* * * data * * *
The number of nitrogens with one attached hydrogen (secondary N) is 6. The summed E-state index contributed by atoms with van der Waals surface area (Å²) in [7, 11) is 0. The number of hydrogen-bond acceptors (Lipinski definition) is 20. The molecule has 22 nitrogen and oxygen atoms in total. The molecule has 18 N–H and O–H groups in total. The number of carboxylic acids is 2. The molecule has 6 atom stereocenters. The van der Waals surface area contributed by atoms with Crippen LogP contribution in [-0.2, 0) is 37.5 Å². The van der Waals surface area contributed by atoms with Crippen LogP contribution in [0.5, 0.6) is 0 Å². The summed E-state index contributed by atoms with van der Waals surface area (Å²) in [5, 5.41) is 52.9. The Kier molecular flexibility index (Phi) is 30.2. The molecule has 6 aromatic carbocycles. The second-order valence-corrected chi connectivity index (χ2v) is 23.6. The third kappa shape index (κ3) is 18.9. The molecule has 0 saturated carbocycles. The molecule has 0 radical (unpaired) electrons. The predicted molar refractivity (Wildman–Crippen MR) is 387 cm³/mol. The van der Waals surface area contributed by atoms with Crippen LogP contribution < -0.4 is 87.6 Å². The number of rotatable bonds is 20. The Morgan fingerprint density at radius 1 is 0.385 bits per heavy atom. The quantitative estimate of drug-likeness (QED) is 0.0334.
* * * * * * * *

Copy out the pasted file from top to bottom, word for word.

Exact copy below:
The number of nitrogens with one attached hydrogen (secondary N) is 6. The summed E-state index contributed by atoms with van der Waals surface area (Å²) in [7, 11) is 0. The number of hydrogen-bond acceptors (Lipinski definition) is 20. The molecule has 22 nitrogen and oxygen atoms in total. The molecule has 18 N–H and O–H groups in total. The number of carboxylic acids is 2. The molecule has 6 atom stereocenters. The van der Waals surface area contributed by atoms with Crippen LogP contribution in [-0.2, 0) is 37.5 Å². The van der Waals surface area contributed by atoms with Crippen LogP contribution in [0.5, 0.6) is 0 Å². The summed E-state index contributed by atoms with van der Waals surface area (Å²) in [5, 5.41) is 52.9. The Kier molecular flexibility index (Phi) is 30.2. The molecule has 6 aromatic carbocycles. The second-order valence-corrected chi connectivity index (χ2v) is 23.6. The third kappa shape index (κ3) is 18.9. The molecule has 0 saturated carbocycles. The molecule has 0 radical (unpaired) electrons. The predicted molar refractivity (Wildman–Crippen MR) is 387 cm³/mol. The van der Waals surface area contributed by atoms with Crippen LogP contribution < -0.4 is 87.6 Å². The number of rotatable bonds is 20. The Morgan fingerprint density at radius 1 is 0.385 bits per heavy atom. The quantitative estimate of drug-likeness (QED) is 0.0334.